Through the Kitchen Window

Last month I hit the half century mark. I thought I’d celebrate it in relative quiet considering I’d had my “surprise 50th party” last year. Long story. The upshot of it is that a girlfriend wanted to host what she thought was my 50th and pulled it all together LAST YEAR. It was great! She has both a pool and a hot tub in her back yard so it was a grand time. There was barbecue, a large selection of desserts, a ton of friends, including some I certainly wouldn’t have expected, and, most importantly, lovely gifts. It was great. I must admit that I was a bit puzzled at the timing, but then I thought, “well, it’s fun” and left it at that. A few days later, she posted pictures of the event on an online bulletin board we belong to and it hit me that she’d gotten the timing of the party wrong. Why did it hit me then??? Because she titled the album “Roxx’s 50th”. We laughed about it and chalked it up to a REAL surprise.

Fast forward now, one year later. This time, it really is my 50th. We’ve planned dinner out on the actual day of (a Wednesday) and the Sunday I’ve planned a barbecue with just the kids and a couple of good friends. Sunday arrives. I have a whole spate of errands to do so we set out early, my significant other insists that we stop at our favourite breakfast place for Eggs Benedict. We did our errands and started to head home. It needs to be noted here that he gave a valiant effort at keeping me out longer. As it was, we arrived about ten minutes early. Afterwards I told them that if they’d let me know, I would have made sure that I didn’t show up early. For some reason, they did not appreciate the humour in that!!!

But it was awesome!!! I can’t thank my children and their partners enough for putting together such a wonderful surprise for me. I was not only surprised, I was taken aback. In the time I was gone, they transformed my house into party central. The back yard had tents, balloons, tables, chairs, people!!! And presents!!! And FOOD!!! Seriously though, my kids, with my daughter orchestrating, had put in a gigantic effort. She made spiedini (Italian style shish kabobs), battered zucchini, roasted rosemary potatoes. There were veggies, chips, bread, cheeses. But the hit of the party was PIZZA.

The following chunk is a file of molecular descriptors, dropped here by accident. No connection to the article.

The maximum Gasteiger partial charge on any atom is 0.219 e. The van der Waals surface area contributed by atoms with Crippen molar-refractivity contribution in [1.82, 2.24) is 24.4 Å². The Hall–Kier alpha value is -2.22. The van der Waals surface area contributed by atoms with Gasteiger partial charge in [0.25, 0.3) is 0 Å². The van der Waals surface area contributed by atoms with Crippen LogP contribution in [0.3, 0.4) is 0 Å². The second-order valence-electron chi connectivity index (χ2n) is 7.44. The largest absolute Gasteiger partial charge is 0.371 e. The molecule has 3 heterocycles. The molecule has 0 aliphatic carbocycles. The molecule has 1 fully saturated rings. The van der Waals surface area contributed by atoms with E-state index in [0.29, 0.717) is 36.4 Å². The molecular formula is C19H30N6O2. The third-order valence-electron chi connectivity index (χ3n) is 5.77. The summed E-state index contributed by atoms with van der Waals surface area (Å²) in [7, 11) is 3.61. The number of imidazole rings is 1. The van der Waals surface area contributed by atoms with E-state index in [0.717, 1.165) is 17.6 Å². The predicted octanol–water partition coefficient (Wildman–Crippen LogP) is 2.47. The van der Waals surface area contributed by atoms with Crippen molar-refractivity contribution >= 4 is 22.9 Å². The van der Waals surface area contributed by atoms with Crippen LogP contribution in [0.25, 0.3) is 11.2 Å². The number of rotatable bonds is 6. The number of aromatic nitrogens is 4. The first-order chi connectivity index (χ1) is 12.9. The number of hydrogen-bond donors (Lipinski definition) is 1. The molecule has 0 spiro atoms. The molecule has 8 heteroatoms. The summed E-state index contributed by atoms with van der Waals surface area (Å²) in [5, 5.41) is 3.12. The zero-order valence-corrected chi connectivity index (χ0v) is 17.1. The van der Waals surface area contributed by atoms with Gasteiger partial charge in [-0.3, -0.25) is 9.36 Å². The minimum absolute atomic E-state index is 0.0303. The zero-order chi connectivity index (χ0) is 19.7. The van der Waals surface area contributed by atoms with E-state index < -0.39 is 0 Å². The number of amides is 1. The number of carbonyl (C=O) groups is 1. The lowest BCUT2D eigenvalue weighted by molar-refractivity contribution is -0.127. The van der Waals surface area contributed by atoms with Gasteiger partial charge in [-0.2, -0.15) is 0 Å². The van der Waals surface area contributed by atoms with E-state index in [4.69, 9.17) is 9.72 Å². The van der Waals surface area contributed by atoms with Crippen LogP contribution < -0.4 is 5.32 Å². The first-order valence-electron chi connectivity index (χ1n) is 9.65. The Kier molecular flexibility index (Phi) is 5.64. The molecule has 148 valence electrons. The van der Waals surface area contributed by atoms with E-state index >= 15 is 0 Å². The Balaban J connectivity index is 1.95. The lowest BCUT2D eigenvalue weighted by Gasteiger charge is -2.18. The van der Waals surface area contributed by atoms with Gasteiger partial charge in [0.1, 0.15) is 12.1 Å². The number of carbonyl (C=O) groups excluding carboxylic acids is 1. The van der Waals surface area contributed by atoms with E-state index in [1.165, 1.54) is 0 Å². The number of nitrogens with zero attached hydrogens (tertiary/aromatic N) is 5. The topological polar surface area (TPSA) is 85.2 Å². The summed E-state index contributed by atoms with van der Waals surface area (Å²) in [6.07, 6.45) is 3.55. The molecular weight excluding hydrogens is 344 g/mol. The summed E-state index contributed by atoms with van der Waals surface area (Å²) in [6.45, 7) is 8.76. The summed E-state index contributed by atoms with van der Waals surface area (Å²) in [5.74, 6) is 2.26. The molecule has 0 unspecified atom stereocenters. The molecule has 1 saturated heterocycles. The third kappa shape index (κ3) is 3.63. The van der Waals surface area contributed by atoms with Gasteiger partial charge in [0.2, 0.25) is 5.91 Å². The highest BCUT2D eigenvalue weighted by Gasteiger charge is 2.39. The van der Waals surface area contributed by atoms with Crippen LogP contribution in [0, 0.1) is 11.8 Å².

When my daughter makes pizza, she takes no short cuts. I run out to the local Italian bakery and buy ready made dough. Marina makes hers from scratch. I think she made 12 or 15 for that day. And at the end of the night, there was barely enough left over for lunches.


Makes enough for one jelly roll pan size pizza.
      Make 4 cups of all purpose flour into a mound on a large board or use your kitchen table.

      Make a well in the centre and throw in 3 generous teaspoons of salt, one teaspoon (or more, or not at all) rubbed oregano, and 3 generous tablespoonfuls of extra virgin olive oil.

      While stirring gently to combine all ingredients, add 1 ½ cups warm water into which you have dissolved 2 teaspoons traditional yeast.

      Once it’s all well combined, form into a ball and knead on a lightly floured surface for five minutes or until the dough feels smooth and elastic, form back into a ball.

      Liberally coat a non metal bowl with olive oil, roll the dough ball in it until it’s totally coated then cover with a clean cloth and set in a warm place to rise for at least two hours, though longer is better.